Kathleen Sebelius, President Obama’s secretary of Health and Human Services, lowered the bar of political discourse still further yesterday. Sebelius said that, under the proposed Medicare reforms authored by Paul Ryan and passed overwhelmingly by the House of Representatives, many seniors would have their voucher money run out and would either have to “scrape together charity care” or else “die sooner.”
This, of course, is as ludicrous as it is uncouth. First, the Ryan plan (which wouldn’t affect anyone who is not yet 55 years old) would not give seniors a voucher, as Sebelius well knows. Instead, the government would provide premium support to help seniors purchase private health insurance. Seniors would pick the insurance plan of their choice, and the government would funnel the premium support directly to the insurer — just as it does for Medicare Advantage, the Medicare prescription drug benefit, and the health care system for members of Congress.
The Ryan plan would require insurers to cover any and all seniors as the condition of their being allowed to compete for seniors’ business. It would provide higher levels of premium support for less healthy and less wealthy seniors, and poor seniors would have every dollar of their care provided at taxpayer expense. The premium support would start at the average level of funding for traditional Medicare ($15,000 a year) and would rise with inflation from there.
In truth, seniors would likely have better catastrophic coverage under Ryan’s plan than under traditional Medicare. There’s a reason why the vast majority of Medicare beneficiaries buy private Medigap coverage: There’s a whole lot of care that Medicare currently doesn’t cover. Despite that fact, Medicare is going bankrupt, and it desperately needs an infusion of private competition and choice to make it more efficient, cost effective, and affordable.
In short, seniors wouldn’t “die sooner” under Ryan’s plan. But Medicare would die sooner without it.
So what is Sebelius’s plan? It is the same, of course, as President Obama’s: Ignore our $14 trillion debt. Ignore that under the president’s own 2012 budget, that debt would increase to $28 trillion, according to the Congressional Budget Office (CBO). Raid nearly $1 trillion from Medicare over Obamacare’s first decade (again, according to the CBO) and spend it on Obamacare. Then claim that this money that’s spent on Obamacare can be spent on Medicare, too.
In direct defiance of the Obama administration’s Medicare chief actuary, Sebelius has made exactly that claim. (President Obama has not only implicitly endorsed the claim but has personally echoed it.) Moreover, she has made it very publicly, both in the official Medicare Trustees Report and in recent congressional testimony. In her testimony, Sebelius was asked whether the money “saved” from Medicare would be spent later on Medicare or would instead be spent on Obamacare. She equivocated a bit, and then answered, “Both.” Here’s the exchange. (It refers to an amount of $500 billion, but that’s only for Obamacare’s real first half-dozen years, according to the CBO.)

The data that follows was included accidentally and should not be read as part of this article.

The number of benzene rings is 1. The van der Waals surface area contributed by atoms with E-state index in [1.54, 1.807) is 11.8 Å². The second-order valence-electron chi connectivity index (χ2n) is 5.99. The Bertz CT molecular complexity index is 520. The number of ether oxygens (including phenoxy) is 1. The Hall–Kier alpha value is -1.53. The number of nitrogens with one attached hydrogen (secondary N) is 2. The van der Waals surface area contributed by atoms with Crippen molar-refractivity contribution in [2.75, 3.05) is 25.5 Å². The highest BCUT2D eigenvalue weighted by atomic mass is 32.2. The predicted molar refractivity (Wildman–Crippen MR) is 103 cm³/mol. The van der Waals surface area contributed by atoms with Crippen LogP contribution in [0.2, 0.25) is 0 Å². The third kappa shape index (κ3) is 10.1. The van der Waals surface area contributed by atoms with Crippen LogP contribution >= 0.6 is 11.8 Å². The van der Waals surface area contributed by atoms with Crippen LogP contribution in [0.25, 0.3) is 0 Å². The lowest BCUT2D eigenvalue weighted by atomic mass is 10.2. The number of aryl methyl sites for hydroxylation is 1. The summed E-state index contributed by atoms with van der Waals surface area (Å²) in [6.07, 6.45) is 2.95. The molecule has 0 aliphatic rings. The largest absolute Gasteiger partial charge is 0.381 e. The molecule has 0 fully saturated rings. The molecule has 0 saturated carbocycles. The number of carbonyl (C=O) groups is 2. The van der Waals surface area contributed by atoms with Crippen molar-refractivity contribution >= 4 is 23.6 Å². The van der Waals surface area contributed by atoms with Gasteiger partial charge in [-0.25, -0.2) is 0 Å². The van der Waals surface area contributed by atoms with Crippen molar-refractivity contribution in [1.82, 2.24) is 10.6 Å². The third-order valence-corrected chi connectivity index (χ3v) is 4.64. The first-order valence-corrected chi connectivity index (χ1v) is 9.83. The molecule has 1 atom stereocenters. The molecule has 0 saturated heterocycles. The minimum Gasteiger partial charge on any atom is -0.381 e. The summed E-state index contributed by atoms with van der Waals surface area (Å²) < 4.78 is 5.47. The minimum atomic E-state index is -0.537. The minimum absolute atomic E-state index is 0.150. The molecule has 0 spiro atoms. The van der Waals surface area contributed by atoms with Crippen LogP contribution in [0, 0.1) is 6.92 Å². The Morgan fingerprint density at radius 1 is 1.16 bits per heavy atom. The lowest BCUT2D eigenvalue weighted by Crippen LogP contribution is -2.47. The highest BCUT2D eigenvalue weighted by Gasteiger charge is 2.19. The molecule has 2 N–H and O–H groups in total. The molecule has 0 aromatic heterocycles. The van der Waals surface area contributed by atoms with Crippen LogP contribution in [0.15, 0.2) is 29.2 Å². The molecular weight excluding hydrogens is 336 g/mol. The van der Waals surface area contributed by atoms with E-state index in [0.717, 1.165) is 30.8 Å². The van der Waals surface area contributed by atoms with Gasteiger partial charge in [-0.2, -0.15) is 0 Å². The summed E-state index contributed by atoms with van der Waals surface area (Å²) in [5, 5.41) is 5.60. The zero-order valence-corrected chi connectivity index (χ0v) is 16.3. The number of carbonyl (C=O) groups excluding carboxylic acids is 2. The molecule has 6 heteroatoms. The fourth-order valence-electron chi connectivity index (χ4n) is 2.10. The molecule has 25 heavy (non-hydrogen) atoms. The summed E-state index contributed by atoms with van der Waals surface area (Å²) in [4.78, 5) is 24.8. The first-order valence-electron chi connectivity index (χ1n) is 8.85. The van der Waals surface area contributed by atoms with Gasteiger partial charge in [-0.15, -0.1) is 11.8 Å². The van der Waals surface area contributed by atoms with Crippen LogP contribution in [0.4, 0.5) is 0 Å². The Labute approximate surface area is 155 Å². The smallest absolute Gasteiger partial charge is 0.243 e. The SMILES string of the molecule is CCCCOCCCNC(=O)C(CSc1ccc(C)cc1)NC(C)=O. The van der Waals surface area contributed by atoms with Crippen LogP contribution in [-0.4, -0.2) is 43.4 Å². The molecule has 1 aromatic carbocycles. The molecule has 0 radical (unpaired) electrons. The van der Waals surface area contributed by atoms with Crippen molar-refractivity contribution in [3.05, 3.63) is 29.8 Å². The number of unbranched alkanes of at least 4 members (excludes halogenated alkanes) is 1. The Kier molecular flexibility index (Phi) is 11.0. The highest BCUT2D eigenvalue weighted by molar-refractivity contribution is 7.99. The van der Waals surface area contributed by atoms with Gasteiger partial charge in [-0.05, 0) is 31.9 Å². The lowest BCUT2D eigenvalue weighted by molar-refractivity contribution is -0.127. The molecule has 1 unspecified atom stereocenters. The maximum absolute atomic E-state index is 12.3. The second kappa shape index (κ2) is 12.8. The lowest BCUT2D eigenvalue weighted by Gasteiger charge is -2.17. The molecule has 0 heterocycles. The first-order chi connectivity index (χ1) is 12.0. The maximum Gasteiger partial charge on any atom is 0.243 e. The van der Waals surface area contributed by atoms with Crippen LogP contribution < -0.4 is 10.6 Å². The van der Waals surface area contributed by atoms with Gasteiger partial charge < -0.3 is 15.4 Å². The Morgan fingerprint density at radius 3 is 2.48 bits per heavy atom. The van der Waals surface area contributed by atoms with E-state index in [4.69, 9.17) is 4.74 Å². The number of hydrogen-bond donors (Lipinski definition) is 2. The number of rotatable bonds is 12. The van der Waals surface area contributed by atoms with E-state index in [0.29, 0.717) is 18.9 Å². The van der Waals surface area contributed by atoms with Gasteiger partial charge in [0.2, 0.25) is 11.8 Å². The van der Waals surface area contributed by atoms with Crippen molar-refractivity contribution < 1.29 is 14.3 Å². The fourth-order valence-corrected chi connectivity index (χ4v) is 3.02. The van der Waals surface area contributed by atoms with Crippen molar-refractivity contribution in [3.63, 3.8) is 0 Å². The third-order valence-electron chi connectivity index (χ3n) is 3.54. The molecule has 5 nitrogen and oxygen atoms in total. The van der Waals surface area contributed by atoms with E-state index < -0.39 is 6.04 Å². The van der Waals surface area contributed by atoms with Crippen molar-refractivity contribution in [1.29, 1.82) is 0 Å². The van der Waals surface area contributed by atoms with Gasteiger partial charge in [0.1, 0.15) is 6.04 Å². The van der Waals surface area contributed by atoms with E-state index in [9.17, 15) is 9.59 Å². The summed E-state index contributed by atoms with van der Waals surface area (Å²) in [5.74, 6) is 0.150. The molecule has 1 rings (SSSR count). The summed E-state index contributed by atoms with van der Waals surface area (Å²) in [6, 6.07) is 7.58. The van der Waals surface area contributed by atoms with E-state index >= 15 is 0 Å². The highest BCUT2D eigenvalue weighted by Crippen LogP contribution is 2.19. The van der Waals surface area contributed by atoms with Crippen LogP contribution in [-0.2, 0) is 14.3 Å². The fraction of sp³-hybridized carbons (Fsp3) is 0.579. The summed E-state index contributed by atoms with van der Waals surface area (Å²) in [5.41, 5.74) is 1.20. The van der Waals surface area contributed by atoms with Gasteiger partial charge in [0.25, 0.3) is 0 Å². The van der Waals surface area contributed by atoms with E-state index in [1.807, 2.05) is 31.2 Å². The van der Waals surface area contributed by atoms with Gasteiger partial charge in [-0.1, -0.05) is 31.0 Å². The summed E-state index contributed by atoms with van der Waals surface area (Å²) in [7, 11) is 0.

Let’s be clear: Our dire fiscal situation is being driven by mandatory entitlement spending. By the administration’s own account, mandatory spending alone will exceed total federal revenues this year.
So what is the Obama administration’s solution? Raid nearly insolvent Medicare. Spend the loot on a massive new entitlement program: Obamacare. Falsely claim that this money will nevertheless remain in Medicare. Release a budget that calls for $9.5 trillion in new deficit spending over a decade (according to the CBO) and which offers no serious entitlement reforms. Follow that up with a phony proposal that disingenuously claims a $4 trillion reduction in deficit spending but which would actually increase deficit spending by about $8 trillion — and by about $1 trillion even in relation to current law.
To be fair, this administration does, in fact, have one thing in mind to control entitlement spending — or at least to funnel such spending out of current entitlements and into Obamacare: Obamacare’s unelected Independent Payment Advisory Board. The dictates of this 15-member board would have the force of law and, amazingly, could not be overruled even by legislation passed by majorities of each House of Congress and signed by the president.
If this sounds not only horribly frightening but also clearly unconstitutional, it is. The Constitution does not read, All legislative Powers herein granted shall be divided between a Congress of the United States and an Obamacare Independent Payment Advisory Board.
The only way out of our dire fiscal situation is through serious, sensible entitlement reforms. But this administration offers no such reforms. Instead, it offers only falsehoods, unconstitutional boards, and almost comically shameless scare tactics aimed at the elderly.